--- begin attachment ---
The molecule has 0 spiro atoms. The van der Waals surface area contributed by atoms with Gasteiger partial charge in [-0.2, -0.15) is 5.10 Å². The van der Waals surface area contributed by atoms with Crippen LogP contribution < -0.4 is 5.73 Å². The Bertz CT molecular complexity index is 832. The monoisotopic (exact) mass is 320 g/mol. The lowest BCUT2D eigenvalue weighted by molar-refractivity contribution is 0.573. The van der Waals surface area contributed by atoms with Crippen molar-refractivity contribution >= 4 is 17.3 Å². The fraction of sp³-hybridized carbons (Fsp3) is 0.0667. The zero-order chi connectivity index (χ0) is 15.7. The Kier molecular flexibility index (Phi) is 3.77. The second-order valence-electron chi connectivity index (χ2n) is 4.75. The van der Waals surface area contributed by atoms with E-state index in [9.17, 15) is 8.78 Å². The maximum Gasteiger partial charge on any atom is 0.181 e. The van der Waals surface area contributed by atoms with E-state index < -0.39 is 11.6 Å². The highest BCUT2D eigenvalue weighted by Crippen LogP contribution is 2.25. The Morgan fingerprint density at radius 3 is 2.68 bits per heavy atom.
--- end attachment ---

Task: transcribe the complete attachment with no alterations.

The molecule has 0 spiro atoms. The van der Waals surface area contributed by atoms with Gasteiger partial charge in [-0.2, -0.15) is 5.10 Å². The van der Waals surface area contributed by atoms with Crippen LogP contribution < -0.4 is 5.73 Å². The Bertz CT molecular complexity index is 832. The monoisotopic (exact) mass is 320 g/mol. The lowest BCUT2D eigenvalue weighted by molar-refractivity contribution is 0.573. The van der Waals surface area contributed by atoms with Crippen molar-refractivity contribution >= 4 is 17.3 Å². The fraction of sp³-hybridized carbons (Fsp3) is 0.0667. The zero-order chi connectivity index (χ0) is 15.7. The Kier molecular flexibility index (Phi) is 3.77. The second-order valence-electron chi connectivity index (χ2n) is 4.75. The van der Waals surface area contributed by atoms with E-state index in [9.17, 15) is 8.78 Å². The maximum Gasteiger partial charge on any atom is 0.181 e. The van der Waals surface area contributed by atoms with E-state index < -0.39 is 11.6 Å². The highest BCUT2D eigenvalue weighted by Crippen LogP contribution is 2.25. The Morgan fingerprint density at radius 3 is 2.68 bits per heavy atom.